With a voice vote, Missouri’s House gave first-round approval Thursday [April 7] to a measure that would provide a package of tax breaks to businesses developing an air-transport hub with China in St. Louis.
The measure would extend tax credits and other corporate tax breaks over a 16-year period. Legislative staff report it could cost a total of up to $480 million in lost taxes.
The bill’s sponsor is a rural mid-Missouri Republican who was asked why he supported a bill affecting St. Louis.
“This bill affects the entire state, not just the St. Louis area, not just any one area. It’s going to create demand for all of Missouri and their products and goods,” said Rep. Caleb Jones, R-California.
“The folks from my district are going to be able to load up cattle and drive to St. Louis and drop their cattle off and have them in China the next day,” Jones told his House colleagues during the House debate.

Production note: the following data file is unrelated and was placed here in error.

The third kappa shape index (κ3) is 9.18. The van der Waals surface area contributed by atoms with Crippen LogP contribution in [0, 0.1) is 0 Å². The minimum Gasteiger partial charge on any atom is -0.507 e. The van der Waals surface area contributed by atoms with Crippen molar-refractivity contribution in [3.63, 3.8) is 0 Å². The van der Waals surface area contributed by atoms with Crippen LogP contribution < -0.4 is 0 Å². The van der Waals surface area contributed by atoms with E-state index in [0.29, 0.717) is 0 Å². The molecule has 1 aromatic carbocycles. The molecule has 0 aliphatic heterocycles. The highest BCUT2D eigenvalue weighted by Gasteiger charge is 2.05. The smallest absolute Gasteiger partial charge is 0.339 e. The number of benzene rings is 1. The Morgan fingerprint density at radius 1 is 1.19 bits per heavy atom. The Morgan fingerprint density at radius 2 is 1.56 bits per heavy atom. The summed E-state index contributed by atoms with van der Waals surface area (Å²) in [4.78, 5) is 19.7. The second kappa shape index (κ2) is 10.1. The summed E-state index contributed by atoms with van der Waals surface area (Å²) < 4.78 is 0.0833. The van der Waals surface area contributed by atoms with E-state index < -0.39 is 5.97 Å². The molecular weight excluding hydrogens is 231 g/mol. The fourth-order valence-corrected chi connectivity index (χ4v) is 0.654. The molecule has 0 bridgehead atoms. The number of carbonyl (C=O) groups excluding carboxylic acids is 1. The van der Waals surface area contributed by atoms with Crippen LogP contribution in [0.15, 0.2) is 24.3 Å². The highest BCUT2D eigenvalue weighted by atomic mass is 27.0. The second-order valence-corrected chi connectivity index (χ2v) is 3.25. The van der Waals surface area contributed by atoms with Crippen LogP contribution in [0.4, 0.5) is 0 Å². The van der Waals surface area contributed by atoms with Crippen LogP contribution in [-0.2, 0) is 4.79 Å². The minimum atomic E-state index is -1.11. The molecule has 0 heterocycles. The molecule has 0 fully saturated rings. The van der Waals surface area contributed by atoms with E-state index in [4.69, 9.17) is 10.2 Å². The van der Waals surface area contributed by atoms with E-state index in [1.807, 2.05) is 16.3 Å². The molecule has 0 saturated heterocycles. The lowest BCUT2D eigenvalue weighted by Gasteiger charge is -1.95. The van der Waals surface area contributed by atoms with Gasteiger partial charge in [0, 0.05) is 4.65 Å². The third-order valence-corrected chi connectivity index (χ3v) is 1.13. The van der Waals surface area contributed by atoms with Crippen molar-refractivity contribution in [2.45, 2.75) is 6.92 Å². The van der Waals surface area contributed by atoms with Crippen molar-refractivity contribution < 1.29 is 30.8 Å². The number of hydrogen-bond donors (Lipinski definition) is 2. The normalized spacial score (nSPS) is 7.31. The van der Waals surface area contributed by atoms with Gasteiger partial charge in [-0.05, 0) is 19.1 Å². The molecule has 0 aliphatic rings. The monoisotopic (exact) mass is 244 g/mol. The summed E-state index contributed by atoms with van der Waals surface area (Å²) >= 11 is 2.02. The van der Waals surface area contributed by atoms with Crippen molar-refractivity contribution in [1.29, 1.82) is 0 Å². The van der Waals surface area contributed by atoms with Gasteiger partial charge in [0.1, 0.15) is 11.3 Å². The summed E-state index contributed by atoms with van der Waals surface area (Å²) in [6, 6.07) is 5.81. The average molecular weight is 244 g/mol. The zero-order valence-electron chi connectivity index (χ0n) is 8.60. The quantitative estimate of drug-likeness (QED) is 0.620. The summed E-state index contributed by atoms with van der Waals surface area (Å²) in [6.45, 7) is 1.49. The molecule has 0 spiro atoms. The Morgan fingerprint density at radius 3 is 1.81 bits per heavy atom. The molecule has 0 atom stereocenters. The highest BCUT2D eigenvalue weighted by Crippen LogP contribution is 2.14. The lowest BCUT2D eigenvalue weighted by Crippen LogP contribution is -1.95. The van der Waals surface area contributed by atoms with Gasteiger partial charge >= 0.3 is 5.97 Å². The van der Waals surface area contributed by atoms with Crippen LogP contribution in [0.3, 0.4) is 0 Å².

But the measure likely will face strong opposition in the Senate.
“The American economy is being rocked by a trade war that was started by China through their manipulation of their currency,” said Sen. Jason Crowell, R-Cape Girardeau, after hearing of the House vote.
“Does the state of Missouri really want to start spending state taxpayer dollars to continue those trade imbalances,” Crowell asked.
Crowell has been the leader in near filibusters to block extending business-development tax breaks arguing the state needs stronger assurances that tax breaks for business actually produce sufficient economic benefits.
The House bill was approved on a voice vote. It faces one more formal, roll-call vote before going to the Senate.
– Missouri Digital News